I hit the jackpot this week. Right behind where I sit and go about my daily business, lies the Fraser Institute’s entire rolling archival library. It is a truly impressive collection of statistical records, classical pieces, modern analyses of age old economic questions, and a multitude of other authored works. Due to the age of digitisation, it has steadily become more neglected and underutilised over the years. Since there are plans for an extensive “new year, new office” style refurbishment, it has go.
In case my first sentence didn’t give it away, this story doesn’t end in tears. Not only is the library making space for a new and improved intern space, which unfortunately I won’t be around for to appreciate, but also the obvious: free books! Fraser’s president Niels got first pickings, stowing away a few cherished and timeless pieces that won’t make it to the recycling bin. Following that it was first in best dressed, pure free market competition. I spent a solid two or three hours poring through the collection and despite there being no Hayek, Friedman, Rand, Smith, or Mises remaining on the shelves, I still managed to pick up a stack of great stuff.
A few lucky members of the public managed to grab a few books, and the rolling archive shelves are kindly being donated to the H.R. MacMillan Space Centre. I already have two books from home that I need to finish, but now I’ve also got something to read about privatisation, Australia’s welfare habit, entrepreneurship, biology based economics, income inequality, and most important of all: why Canadians and Americans will never get along. I just hope I can jam it all in my suitcase.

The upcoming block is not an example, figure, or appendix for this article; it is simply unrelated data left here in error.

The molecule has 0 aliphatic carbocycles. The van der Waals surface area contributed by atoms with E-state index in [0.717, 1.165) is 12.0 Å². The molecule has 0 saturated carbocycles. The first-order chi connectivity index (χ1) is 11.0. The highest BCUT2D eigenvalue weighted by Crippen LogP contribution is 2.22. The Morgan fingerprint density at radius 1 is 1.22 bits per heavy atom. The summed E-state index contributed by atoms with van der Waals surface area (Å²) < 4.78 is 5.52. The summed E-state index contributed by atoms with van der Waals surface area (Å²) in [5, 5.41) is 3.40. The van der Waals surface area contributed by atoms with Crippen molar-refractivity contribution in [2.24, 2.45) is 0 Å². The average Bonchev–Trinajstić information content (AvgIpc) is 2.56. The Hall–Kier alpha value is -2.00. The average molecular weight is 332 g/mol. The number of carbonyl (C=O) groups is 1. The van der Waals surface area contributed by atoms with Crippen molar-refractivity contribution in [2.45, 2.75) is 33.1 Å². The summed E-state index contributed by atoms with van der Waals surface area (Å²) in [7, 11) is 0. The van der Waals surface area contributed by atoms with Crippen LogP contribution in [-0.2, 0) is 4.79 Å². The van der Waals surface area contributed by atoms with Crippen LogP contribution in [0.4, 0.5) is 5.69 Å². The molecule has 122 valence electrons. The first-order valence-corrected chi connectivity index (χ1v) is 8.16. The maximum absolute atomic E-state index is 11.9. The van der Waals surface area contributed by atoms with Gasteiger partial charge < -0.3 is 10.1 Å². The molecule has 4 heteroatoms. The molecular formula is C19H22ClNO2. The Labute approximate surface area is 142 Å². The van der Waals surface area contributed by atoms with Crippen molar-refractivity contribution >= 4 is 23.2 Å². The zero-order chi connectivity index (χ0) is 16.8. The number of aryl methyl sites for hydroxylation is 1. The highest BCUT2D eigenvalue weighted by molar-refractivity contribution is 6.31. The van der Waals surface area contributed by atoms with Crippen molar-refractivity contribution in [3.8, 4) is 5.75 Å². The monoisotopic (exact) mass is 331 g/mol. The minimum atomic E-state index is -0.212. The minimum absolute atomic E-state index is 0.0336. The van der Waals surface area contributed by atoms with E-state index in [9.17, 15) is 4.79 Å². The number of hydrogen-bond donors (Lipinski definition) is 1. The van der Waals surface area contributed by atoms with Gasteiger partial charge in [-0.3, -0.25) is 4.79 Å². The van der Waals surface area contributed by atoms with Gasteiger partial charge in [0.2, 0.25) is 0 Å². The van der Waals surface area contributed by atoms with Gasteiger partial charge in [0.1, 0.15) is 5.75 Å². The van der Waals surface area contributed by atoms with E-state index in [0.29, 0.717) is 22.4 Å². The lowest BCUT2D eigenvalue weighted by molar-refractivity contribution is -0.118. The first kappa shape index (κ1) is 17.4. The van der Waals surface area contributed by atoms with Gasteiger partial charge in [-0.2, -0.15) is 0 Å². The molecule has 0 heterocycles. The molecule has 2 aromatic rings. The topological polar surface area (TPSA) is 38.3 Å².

The indulgence doesn’t end there. On Saturday, myself and some of my colleagues made our way to the fondly dubbed “Hong Kouver” part of town for a vibrant and noisy dim sum session. In keeping with the theme of this year being full of surprises, I went all out with the weird dish food tastings, but I couldn’t bring myself to try the chicken feet. Macy’s justification was that the sauce is amazing, to which I argued: why not just have the sauce with a normal part of the chicken?
Today the debate was replaced with silence, as we were all too busy enjoying our Indian feast that had been delivered via Canada’s substitute of banned Uber Eats: Just Eats. The market will always find a way around! And boy am I glad that it did. After spending the last week being endowed with a mountain of presents in book form, and eating far too much food, it almost feels like Christmas all over again.